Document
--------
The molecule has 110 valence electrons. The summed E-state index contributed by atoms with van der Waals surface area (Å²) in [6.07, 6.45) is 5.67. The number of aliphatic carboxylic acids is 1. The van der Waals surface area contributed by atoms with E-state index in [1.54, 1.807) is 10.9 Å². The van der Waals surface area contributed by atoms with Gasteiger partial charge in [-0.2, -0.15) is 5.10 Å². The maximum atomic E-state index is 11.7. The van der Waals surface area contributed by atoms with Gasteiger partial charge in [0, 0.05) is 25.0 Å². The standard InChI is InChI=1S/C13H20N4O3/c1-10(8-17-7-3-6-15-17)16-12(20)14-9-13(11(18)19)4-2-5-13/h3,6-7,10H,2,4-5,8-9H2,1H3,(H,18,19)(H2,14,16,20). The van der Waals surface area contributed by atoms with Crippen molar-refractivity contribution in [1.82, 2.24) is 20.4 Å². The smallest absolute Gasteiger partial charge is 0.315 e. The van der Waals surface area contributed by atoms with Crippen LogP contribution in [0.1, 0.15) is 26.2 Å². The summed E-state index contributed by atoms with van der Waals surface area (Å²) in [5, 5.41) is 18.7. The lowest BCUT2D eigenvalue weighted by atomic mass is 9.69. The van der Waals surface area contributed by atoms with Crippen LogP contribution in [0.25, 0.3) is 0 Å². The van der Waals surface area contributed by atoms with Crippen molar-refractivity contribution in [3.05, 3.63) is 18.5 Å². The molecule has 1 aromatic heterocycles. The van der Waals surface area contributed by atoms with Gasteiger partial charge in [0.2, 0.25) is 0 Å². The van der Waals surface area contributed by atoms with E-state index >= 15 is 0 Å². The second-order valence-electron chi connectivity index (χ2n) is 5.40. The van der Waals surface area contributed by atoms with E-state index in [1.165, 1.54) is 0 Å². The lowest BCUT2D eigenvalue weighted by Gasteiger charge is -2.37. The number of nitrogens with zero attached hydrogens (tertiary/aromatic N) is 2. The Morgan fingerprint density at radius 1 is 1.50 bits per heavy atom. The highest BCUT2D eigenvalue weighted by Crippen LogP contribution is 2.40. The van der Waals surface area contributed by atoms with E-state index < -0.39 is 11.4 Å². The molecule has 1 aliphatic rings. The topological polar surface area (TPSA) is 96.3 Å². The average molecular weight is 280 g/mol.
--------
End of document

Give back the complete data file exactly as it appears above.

The molecule has 110 valence electrons. The summed E-state index contributed by atoms with van der Waals surface area (Å²) in [6.07, 6.45) is 5.67. The number of aliphatic carboxylic acids is 1. The van der Waals surface area contributed by atoms with E-state index in [1.54, 1.807) is 10.9 Å². The van der Waals surface area contributed by atoms with Gasteiger partial charge in [-0.2, -0.15) is 5.10 Å². The maximum atomic E-state index is 11.7. The van der Waals surface area contributed by atoms with Gasteiger partial charge in [0, 0.05) is 25.0 Å². The standard InChI is InChI=1S/C13H20N4O3/c1-10(8-17-7-3-6-15-17)16-12(20)14-9-13(11(18)19)4-2-5-13/h3,6-7,10H,2,4-5,8-9H2,1H3,(H,18,19)(H2,14,16,20). The van der Waals surface area contributed by atoms with Crippen molar-refractivity contribution in [1.82, 2.24) is 20.4 Å². The smallest absolute Gasteiger partial charge is 0.315 e. The van der Waals surface area contributed by atoms with Crippen LogP contribution in [0.1, 0.15) is 26.2 Å². The summed E-state index contributed by atoms with van der Waals surface area (Å²) in [5, 5.41) is 18.7. The lowest BCUT2D eigenvalue weighted by atomic mass is 9.69. The van der Waals surface area contributed by atoms with Crippen LogP contribution in [0.25, 0.3) is 0 Å². The van der Waals surface area contributed by atoms with Crippen molar-refractivity contribution in [3.05, 3.63) is 18.5 Å². The molecule has 1 aromatic heterocycles. The van der Waals surface area contributed by atoms with Gasteiger partial charge in [0.2, 0.25) is 0 Å². The van der Waals surface area contributed by atoms with E-state index >= 15 is 0 Å². The second-order valence-electron chi connectivity index (χ2n) is 5.40. The van der Waals surface area contributed by atoms with E-state index in [1.165, 1.54) is 0 Å². The lowest BCUT2D eigenvalue weighted by Gasteiger charge is -2.37. The number of nitrogens with zero attached hydrogens (tertiary/aromatic N) is 2. The Morgan fingerprint density at radius 1 is 1.50 bits per heavy atom. The highest BCUT2D eigenvalue weighted by Crippen LogP contribution is 2.40. The van der Waals surface area contributed by atoms with E-state index < -0.39 is 11.4 Å². The molecule has 1 aliphatic rings. The topological polar surface area (TPSA) is 96.3 Å². The average molecular weight is 280 g/mol.